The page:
Last night we attended the opening of an exhibit at an art gallery here in San Telmo, just a few blocks from our apartment. The artist was named Adriana Gatti, and she had created a dress made of rubber from tires. Most definitely cool. Then she had taken photos of the dress floating in air over various landscapes.

Co-operative members, the artist and the owner of the gallery discussing the possibilities of recycling. You can see the original dress in the image behind the group and the remains of it on the table in front.

The images were powerful yet haunting, and the artist herself joined us to tell us the story of what had happened to that dress. It had been burned accidentally along with a number of her other works, leaving only some charred rubberized remains which sat artfully arranged in the middle of the exhibit. Interestingly enough, the pieces of the burned dress actually fit together to make the shape of a smaller dress, and Adriana explained that the theme of transformation and renewal was central to the experience she went through as she put the exhibit together. Truly compelling!

Our main reason for being there, however, was not to enjoy the art (and the free glass of malbec!) amid beautiful surroundings, but to facilitate a very strategic introduction for the project.  And it went off beautifully; better than we’d hoped.  Adriana and the gallery owner, Toia, both had the chance to meet Maria Virginia and several member of the Nueva Mente cooperative (where our first production hotpress will be), who came in for the event.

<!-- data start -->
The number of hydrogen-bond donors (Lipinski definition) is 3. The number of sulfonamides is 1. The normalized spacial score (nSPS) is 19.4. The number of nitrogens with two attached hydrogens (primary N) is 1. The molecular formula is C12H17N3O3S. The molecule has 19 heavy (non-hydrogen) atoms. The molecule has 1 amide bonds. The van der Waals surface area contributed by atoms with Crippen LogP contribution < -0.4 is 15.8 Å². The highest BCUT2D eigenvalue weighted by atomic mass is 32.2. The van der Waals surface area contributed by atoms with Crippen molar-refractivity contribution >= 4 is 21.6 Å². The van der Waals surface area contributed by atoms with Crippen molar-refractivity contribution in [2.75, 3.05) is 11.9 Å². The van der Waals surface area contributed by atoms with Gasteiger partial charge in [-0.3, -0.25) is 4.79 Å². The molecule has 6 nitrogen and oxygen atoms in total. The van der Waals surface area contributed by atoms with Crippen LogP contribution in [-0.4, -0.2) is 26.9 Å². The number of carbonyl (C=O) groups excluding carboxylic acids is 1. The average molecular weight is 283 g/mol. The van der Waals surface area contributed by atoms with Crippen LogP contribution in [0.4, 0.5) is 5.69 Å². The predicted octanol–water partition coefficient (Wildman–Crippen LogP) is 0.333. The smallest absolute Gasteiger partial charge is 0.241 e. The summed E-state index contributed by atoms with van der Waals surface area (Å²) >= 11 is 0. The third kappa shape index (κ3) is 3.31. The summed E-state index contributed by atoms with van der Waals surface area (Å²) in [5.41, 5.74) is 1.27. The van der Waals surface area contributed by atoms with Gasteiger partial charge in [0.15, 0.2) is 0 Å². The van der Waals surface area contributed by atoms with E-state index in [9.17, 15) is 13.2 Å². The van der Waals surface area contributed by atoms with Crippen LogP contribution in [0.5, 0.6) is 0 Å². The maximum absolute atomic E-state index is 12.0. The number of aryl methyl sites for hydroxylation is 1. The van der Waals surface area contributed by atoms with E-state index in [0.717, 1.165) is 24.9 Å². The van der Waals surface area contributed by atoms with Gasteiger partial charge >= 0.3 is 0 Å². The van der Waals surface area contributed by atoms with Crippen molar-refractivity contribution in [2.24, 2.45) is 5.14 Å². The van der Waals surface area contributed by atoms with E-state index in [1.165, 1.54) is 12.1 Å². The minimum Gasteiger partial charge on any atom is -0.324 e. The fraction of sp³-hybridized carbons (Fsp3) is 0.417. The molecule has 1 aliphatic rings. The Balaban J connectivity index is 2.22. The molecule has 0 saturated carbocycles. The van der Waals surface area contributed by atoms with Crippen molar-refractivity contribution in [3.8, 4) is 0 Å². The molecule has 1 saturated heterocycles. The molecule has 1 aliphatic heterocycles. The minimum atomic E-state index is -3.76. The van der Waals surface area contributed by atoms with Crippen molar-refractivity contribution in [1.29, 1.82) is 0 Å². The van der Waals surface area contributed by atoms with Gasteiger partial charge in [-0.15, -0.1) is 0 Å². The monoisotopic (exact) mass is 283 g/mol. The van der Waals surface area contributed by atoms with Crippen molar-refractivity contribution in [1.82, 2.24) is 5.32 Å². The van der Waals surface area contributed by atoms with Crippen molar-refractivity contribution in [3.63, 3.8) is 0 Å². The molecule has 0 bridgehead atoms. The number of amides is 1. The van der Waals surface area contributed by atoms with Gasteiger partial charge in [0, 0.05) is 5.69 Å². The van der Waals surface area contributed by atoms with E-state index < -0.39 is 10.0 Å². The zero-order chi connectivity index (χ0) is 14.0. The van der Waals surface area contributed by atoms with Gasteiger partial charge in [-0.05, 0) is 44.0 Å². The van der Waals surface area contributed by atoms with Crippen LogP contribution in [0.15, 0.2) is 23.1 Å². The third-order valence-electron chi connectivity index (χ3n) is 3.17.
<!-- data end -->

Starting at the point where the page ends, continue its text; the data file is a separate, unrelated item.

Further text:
I can only imagine how they felt, arriving in the city after an hour’s drive from Moron, and learning that Toia had an interest in selling what they would be producing from the waste plastics that they work with everyday, in her beautiful posh gallery store. I sensed it was both a exciting and intimidating prospect; but I was inspired (and I hope they were too) by the genuine interest in the prospect of upcycling waste plastics into designer pieces from the people in this upscale artistic scene. Both the Toia, the gallery owner, and Adriana, the artist and woman of the hour, spent a significant amount of time chatting with our little group, and Eric and I became aware that there was little we needed to do to facilitate anything – this was really happening!

Now, we have our work cut out for us to deliver a repeatable, beautiful, high-quality product – but that is a concern for another day. For last night, there was an unmistakable bridge created between two worlds, and some common ground found between those people. We hope this will be the beginning of a beautiful friendship!